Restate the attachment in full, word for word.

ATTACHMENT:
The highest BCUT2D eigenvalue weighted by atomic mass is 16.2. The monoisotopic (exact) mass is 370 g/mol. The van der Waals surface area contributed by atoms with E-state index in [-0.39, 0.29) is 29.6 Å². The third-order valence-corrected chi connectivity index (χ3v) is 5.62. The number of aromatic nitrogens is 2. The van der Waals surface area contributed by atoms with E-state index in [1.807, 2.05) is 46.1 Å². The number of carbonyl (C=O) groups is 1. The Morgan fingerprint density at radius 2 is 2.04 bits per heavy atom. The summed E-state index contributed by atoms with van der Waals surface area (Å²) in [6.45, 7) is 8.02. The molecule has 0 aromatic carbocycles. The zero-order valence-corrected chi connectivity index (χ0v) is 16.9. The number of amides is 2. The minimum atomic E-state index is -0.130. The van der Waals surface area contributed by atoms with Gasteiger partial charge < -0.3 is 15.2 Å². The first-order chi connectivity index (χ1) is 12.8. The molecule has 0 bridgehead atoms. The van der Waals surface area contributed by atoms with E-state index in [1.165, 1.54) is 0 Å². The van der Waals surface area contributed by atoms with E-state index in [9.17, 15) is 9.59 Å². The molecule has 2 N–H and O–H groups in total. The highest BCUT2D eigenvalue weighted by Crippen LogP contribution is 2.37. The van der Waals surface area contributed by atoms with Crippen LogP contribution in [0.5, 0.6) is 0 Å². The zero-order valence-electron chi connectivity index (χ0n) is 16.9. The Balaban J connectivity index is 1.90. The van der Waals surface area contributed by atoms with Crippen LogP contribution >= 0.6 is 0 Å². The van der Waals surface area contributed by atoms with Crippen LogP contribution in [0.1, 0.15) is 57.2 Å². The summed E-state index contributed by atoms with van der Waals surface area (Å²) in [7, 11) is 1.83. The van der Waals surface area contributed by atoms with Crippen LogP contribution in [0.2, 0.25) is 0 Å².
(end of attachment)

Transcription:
The highest BCUT2D eigenvalue weighted by atomic mass is 16.2. The monoisotopic (exact) mass is 370 g/mol. The van der Waals surface area contributed by atoms with E-state index in [-0.39, 0.29) is 29.6 Å². The third-order valence-corrected chi connectivity index (χ3v) is 5.62. The number of aromatic nitrogens is 2. The van der Waals surface area contributed by atoms with E-state index in [1.807, 2.05) is 46.1 Å². The number of carbonyl (C=O) groups is 1. The Morgan fingerprint density at radius 2 is 2.04 bits per heavy atom. The summed E-state index contributed by atoms with van der Waals surface area (Å²) in [6.45, 7) is 8.02. The molecule has 0 aromatic carbocycles. The zero-order valence-corrected chi connectivity index (χ0v) is 16.9. The number of amides is 2. The minimum atomic E-state index is -0.130. The van der Waals surface area contributed by atoms with Gasteiger partial charge < -0.3 is 15.2 Å². The first-order chi connectivity index (χ1) is 12.8. The molecule has 0 bridgehead atoms. The van der Waals surface area contributed by atoms with E-state index in [1.165, 1.54) is 0 Å². The van der Waals surface area contributed by atoms with E-state index in [9.17, 15) is 9.59 Å². The molecule has 2 N–H and O–H groups in total. The highest BCUT2D eigenvalue weighted by Crippen LogP contribution is 2.37. The van der Waals surface area contributed by atoms with Crippen LogP contribution in [0.5, 0.6) is 0 Å². The zero-order valence-electron chi connectivity index (χ0n) is 16.9. The Balaban J connectivity index is 1.90. The van der Waals surface area contributed by atoms with Crippen LogP contribution >= 0.6 is 0 Å². The van der Waals surface area contributed by atoms with Crippen LogP contribution in [0.1, 0.15) is 57.2 Å². The summed E-state index contributed by atoms with van der Waals surface area (Å²) in [7, 11) is 1.83. The van der Waals surface area contributed by atoms with Crippen LogP contribution in [0.2, 0.25) is 0 Å².